(CNN) - A majority of European leaders agreed early Friday on a new deal to try to resolve the continent's debt crisis, but some countries including Britain refused to back a broader treaty change.
The 17 members of the eurozone, which share the embattled single currency, reached a deal for a new intergovernmental treaty to deepen the integration of national budgets. Six other EU nations supported the deal.
"We're doing everything we can to save the euro," President Nicolas Sarkozy of France said at a news conference in Brussels following a marathon summit meeting of EU leaders.
But the new plan, which leaders are aiming to have ready by March, did not get the backing of Britain and three other countries.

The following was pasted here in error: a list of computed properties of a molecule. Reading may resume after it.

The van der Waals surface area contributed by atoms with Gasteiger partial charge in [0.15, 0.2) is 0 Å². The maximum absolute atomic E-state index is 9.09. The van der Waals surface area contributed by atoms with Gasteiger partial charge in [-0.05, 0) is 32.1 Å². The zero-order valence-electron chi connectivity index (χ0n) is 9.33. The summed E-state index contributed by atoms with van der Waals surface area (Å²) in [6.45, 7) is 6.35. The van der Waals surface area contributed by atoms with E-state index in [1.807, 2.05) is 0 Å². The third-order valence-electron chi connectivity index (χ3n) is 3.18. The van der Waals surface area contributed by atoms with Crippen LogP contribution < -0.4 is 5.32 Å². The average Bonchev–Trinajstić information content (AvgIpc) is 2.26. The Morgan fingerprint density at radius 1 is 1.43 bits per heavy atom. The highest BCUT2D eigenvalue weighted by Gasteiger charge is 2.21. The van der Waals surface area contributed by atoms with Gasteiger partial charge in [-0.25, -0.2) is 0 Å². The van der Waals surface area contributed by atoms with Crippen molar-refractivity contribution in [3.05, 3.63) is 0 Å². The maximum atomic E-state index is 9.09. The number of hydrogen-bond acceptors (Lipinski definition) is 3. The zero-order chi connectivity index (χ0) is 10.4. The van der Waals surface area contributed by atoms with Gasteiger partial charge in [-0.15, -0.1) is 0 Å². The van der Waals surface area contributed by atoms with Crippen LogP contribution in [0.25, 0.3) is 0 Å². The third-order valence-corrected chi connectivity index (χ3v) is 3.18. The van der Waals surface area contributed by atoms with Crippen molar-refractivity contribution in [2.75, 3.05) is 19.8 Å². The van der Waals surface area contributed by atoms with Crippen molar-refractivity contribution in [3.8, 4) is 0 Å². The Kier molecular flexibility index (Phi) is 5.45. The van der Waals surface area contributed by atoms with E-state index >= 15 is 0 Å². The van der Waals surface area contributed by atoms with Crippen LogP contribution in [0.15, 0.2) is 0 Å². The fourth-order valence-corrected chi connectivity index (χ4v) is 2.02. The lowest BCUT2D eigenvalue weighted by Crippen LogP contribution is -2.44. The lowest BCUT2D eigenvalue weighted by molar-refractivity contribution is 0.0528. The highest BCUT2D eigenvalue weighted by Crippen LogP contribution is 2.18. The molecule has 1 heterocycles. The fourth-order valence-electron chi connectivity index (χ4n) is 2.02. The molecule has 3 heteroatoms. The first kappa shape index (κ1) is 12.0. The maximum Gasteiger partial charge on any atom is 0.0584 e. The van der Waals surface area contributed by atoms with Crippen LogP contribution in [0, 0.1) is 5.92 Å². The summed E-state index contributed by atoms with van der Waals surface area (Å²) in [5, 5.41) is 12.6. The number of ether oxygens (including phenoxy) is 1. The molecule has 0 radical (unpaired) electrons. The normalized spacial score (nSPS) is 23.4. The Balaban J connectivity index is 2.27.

"We would rather have reformed the treaty with 27 members," Sarkozy said. But Prime Minister David Cameron of Britain demanded an "unacceptable" opt out clause related to the financial services sector, Sarkozy said.
The British waiver would have "undermined a lot of what we've done to regulate the financial sector," Sarkozy said. Instead, the eurozone countries, along with "anyone who wants to join us," are pushing ahead with the new intergovermental treaty, he said.
The national debts of euro members, including Ireland and Greece, have pushed the common currency to the brink of collapse, forcing international lenders to swoop in with bailouts.FULL STORY